Then, in 1825-1827, a young blind Frenchman, Louis Braille, introduced a system of reading for the blind that we know today as Braille. The system is fairly simple and logical. It is based upon the various combinations possible of the domino six. The six dots are, for teaching purposes, numbered 1-2-3 downwards in the left hand column and 4-5-6 downwards in the right hand column. Letter A is dot 1, B dots 1 and 2; C dots 1 and 4, and so on. Blind people who had the opportunity to learn it, found it easy to learn, easy and quick to read, and maybe best of all, a simple metal frame and puncher allowed them to write for the very first time!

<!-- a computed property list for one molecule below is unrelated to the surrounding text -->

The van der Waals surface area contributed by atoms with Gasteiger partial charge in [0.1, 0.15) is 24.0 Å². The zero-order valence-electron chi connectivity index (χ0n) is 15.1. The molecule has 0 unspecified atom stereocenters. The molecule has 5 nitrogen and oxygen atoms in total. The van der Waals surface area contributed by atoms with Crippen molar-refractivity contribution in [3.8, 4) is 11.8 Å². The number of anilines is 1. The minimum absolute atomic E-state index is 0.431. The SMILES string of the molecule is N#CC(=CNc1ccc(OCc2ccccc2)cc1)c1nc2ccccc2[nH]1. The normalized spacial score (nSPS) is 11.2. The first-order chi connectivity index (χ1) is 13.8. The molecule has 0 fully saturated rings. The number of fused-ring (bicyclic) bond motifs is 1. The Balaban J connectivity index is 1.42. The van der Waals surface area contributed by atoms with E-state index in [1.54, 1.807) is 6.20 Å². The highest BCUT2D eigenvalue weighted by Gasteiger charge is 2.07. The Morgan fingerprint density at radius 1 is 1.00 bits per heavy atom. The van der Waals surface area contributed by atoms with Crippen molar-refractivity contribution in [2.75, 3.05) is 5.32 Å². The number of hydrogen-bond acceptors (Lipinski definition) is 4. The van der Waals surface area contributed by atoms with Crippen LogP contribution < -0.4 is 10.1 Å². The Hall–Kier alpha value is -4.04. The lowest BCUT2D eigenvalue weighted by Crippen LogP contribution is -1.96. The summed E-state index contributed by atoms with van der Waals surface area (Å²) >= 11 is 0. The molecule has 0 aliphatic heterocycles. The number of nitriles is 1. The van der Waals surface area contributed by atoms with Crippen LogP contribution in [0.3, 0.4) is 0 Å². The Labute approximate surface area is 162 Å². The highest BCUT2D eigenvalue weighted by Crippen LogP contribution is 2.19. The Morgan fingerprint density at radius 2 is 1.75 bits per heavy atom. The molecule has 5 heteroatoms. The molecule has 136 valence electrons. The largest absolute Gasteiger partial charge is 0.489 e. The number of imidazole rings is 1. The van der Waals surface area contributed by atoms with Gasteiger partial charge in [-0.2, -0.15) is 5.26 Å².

Despite the advantages, Braille was slow to be accepted by schools for the blind. It was 1854, three years after Louis Braille's death, before his own alma mater officially adopted its use. It was 1860 before the first school for the blind in the U.S., the Missouri School for the Blind, was to officially use it. The delay in the use of a system that blind people themselves found easy to learn and were eager to use, came because of the resistance of the "old guard" ...sighted teachers who found it difficult to accept a system that did not look like the reading system th^y used. It seems that then, as now, the fact that Braille was "different" made it a prime target for accusations of being difficult to learn, slow to read and in short, inferior to print. According to Jim Burns in BRAILLE: A BIRTHDAY LOOK AT ITS PAST, PRESENT, AND FUTURE, "Braille was even criticized because it supposedly...set blind people apart from others. The fact that near illiteracy due to the failings of the preferred systems of embossing tended to set blind people apart from others was overlooked."